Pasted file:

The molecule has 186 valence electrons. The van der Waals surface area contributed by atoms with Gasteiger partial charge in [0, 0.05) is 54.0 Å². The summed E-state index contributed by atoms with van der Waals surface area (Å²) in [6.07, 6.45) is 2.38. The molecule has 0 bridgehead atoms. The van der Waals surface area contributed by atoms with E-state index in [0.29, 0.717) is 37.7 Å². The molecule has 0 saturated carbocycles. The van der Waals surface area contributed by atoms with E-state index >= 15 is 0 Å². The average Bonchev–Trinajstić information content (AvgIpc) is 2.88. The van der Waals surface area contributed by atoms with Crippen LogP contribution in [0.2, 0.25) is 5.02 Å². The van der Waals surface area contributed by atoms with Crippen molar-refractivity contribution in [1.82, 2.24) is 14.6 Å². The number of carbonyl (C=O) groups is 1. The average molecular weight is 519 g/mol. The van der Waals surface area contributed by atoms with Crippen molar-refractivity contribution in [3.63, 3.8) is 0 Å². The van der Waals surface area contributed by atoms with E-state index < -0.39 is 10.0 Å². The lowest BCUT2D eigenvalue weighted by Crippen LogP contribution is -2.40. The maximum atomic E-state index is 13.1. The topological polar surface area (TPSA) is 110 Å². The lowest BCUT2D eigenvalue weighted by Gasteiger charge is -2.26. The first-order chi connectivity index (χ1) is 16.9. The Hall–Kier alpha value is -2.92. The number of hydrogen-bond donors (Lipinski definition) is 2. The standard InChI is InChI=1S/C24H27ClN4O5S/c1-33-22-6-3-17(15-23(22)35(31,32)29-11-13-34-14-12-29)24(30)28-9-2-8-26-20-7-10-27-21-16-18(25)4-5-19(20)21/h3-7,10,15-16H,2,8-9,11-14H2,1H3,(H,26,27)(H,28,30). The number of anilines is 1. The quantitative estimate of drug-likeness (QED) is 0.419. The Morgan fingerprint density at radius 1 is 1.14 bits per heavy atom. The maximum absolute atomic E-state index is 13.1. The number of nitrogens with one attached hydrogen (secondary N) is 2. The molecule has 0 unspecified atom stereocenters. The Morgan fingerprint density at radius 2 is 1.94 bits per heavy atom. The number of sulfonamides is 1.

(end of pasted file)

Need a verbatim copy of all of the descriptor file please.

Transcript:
The molecule has 186 valence electrons. The van der Waals surface area contributed by atoms with Gasteiger partial charge in [0, 0.05) is 54.0 Å². The summed E-state index contributed by atoms with van der Waals surface area (Å²) in [6.07, 6.45) is 2.38. The molecule has 0 bridgehead atoms. The van der Waals surface area contributed by atoms with E-state index in [0.29, 0.717) is 37.7 Å². The molecule has 0 saturated carbocycles. The van der Waals surface area contributed by atoms with E-state index >= 15 is 0 Å². The average Bonchev–Trinajstić information content (AvgIpc) is 2.88. The van der Waals surface area contributed by atoms with Crippen LogP contribution in [0.2, 0.25) is 5.02 Å². The van der Waals surface area contributed by atoms with Crippen molar-refractivity contribution in [1.82, 2.24) is 14.6 Å². The number of carbonyl (C=O) groups is 1. The average molecular weight is 519 g/mol. The van der Waals surface area contributed by atoms with Crippen molar-refractivity contribution in [3.63, 3.8) is 0 Å². The van der Waals surface area contributed by atoms with E-state index < -0.39 is 10.0 Å². The lowest BCUT2D eigenvalue weighted by Crippen LogP contribution is -2.40. The maximum atomic E-state index is 13.1. The topological polar surface area (TPSA) is 110 Å². The lowest BCUT2D eigenvalue weighted by Gasteiger charge is -2.26. The first-order chi connectivity index (χ1) is 16.9. The Hall–Kier alpha value is -2.92. The number of hydrogen-bond donors (Lipinski definition) is 2. The standard InChI is InChI=1S/C24H27ClN4O5S/c1-33-22-6-3-17(15-23(22)35(31,32)29-11-13-34-14-12-29)24(30)28-9-2-8-26-20-7-10-27-21-16-18(25)4-5-19(20)21/h3-7,10,15-16H,2,8-9,11-14H2,1H3,(H,26,27)(H,28,30). The number of anilines is 1. The quantitative estimate of drug-likeness (QED) is 0.419. The Morgan fingerprint density at radius 1 is 1.14 bits per heavy atom. The maximum absolute atomic E-state index is 13.1. The number of nitrogens with one attached hydrogen (secondary N) is 2. The molecule has 0 unspecified atom stereocenters. The Morgan fingerprint density at radius 2 is 1.94 bits per heavy atom. The number of sulfonamides is 1.